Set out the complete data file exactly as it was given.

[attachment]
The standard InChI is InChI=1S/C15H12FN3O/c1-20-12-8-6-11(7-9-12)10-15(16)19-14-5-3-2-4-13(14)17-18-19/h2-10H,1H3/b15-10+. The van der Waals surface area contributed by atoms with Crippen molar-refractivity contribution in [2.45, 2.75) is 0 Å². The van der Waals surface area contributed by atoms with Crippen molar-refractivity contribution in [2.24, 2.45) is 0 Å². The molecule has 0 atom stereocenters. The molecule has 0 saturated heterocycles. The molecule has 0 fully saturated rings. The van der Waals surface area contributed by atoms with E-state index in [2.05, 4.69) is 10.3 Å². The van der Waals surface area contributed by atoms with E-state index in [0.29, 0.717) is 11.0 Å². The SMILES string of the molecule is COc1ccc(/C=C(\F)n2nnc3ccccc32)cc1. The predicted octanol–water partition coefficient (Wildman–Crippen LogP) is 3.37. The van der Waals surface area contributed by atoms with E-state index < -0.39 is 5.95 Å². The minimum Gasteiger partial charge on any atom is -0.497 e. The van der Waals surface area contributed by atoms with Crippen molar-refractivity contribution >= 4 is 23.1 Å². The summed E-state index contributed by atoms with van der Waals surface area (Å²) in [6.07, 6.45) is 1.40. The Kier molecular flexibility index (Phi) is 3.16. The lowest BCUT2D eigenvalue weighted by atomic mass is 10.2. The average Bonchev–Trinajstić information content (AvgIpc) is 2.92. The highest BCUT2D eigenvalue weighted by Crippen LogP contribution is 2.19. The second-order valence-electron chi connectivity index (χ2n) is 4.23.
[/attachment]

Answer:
The standard InChI is InChI=1S/C15H12FN3O/c1-20-12-8-6-11(7-9-12)10-15(16)19-14-5-3-2-4-13(14)17-18-19/h2-10H,1H3/b15-10+. The van der Waals surface area contributed by atoms with Crippen molar-refractivity contribution in [2.45, 2.75) is 0 Å². The van der Waals surface area contributed by atoms with Crippen molar-refractivity contribution in [2.24, 2.45) is 0 Å². The molecule has 0 atom stereocenters. The molecule has 0 saturated heterocycles. The molecule has 0 fully saturated rings. The van der Waals surface area contributed by atoms with E-state index in [2.05, 4.69) is 10.3 Å². The van der Waals surface area contributed by atoms with E-state index in [0.29, 0.717) is 11.0 Å². The SMILES string of the molecule is COc1ccc(/C=C(\F)n2nnc3ccccc32)cc1. The predicted octanol–water partition coefficient (Wildman–Crippen LogP) is 3.37. The van der Waals surface area contributed by atoms with E-state index < -0.39 is 5.95 Å². The minimum Gasteiger partial charge on any atom is -0.497 e. The van der Waals surface area contributed by atoms with Crippen molar-refractivity contribution >= 4 is 23.1 Å². The summed E-state index contributed by atoms with van der Waals surface area (Å²) in [6.07, 6.45) is 1.40. The Kier molecular flexibility index (Phi) is 3.16. The lowest BCUT2D eigenvalue weighted by atomic mass is 10.2. The average Bonchev–Trinajstić information content (AvgIpc) is 2.92. The highest BCUT2D eigenvalue weighted by Crippen LogP contribution is 2.19. The second-order valence-electron chi connectivity index (χ2n) is 4.23.